Sept. 20, 2013
MADISON, Wis. -- Wisconsin men's hockey head coach Mike Eaves appeared at the 2013 Big Ten Hockey Media Day at Xcel Energy Center in St. Paul, Minn., on Thursday. Below is the full transcript of his news conference. Watch the video above.
Mike Eaves: Like most everybody in the room, we are excited about this Big Ten season and all the new things that it will bring to the world of hockey. I note other coaches have touched upon it, but it will be interesting to see how all this spreads and the excitement that comes with it. So we're excited to be part of it.
Q. Can you talk about the transition for Nic Kerdiles this year, starting off with the fresh start? He had obviously the suspension last year, and now you're talking about moving him from the wing to the center and all that makes your depth a little more down the middle for the forward this year?
Mike Eaves: Well, I think when you look at your hockey team you build out, you start with your goaltenders, then you move to your blue line. As a forward group, you want to be strong down the middle. Nic has been a center in his life. I think he likes that position. I think he gets more touches in the middle. So it's pretty natural progression. He's had a year under his belt and understands what the responsibilities are by watching other centers on our team and what we need him to do with and without the puck. So I think it's a pretty natural progression for him.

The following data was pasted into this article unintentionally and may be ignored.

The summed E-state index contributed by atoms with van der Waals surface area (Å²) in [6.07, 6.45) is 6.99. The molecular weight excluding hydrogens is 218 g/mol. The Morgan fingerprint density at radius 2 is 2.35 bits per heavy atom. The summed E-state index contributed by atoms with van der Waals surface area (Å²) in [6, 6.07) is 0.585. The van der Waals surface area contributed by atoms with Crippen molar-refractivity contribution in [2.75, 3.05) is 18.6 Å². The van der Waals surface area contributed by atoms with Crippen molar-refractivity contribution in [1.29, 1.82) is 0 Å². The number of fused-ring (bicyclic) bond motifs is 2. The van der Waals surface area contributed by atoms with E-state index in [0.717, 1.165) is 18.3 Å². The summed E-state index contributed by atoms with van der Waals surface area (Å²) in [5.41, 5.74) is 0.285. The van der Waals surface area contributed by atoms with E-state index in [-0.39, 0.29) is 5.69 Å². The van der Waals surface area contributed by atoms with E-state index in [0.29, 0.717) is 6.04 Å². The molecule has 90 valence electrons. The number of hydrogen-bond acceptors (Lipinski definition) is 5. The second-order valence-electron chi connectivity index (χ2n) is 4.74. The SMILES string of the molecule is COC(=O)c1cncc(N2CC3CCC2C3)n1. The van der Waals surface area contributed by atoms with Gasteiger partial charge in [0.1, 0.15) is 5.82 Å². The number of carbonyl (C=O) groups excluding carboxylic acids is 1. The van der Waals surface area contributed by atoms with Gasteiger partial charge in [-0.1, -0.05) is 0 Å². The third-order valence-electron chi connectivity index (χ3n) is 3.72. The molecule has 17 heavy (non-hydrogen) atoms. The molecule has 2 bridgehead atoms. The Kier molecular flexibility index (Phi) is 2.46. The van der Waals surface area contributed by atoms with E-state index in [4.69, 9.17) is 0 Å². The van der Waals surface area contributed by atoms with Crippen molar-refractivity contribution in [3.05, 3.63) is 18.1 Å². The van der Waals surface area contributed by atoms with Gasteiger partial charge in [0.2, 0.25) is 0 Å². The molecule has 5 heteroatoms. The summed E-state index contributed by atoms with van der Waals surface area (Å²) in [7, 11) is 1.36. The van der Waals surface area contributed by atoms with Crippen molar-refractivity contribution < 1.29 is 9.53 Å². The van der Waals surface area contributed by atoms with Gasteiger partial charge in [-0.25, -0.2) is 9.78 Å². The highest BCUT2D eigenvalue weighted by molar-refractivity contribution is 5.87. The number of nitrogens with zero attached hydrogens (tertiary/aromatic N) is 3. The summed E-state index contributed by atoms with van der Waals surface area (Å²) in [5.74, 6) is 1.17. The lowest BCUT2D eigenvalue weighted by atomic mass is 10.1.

Q. What do you think of being picked as the favorite and what kind of additional pressure does that put on your shoulders? Mike Eaves: I think the reason we were picked in that position is because you take a look at our lineup and we're an upperclassmen team. If I look at teams, that's the first thing I look for are returners and such. It's almost a natural thing to happen because of the fact that we are an upperclassmen team. So no surprises there. I don't think it changes anything we do in terms of our expectations and the way we want to conduct our business. It's just a pretty natural position to be in because of the upperclassmen we have on the team.
Q. What are some of the big advantages of moving to the Big Ten this year?
Mike Eaves: I heard Donnie (Lucia) talk about the fact that for the college hockey fan, they'll know where to go to find college hockey. I think we have a really fun product. It's a good product to watch, and the fact that exposure level will be at such a high and constant level, people will know where it is and where to find it. I think having that on the table will help people find the game, and we'll get more fans because of that.
Q. What is the degree of difficulty trying to keep a team together like this so you have as many seniors as you have, juniors as you have given the number of players that you've lost to the NHL?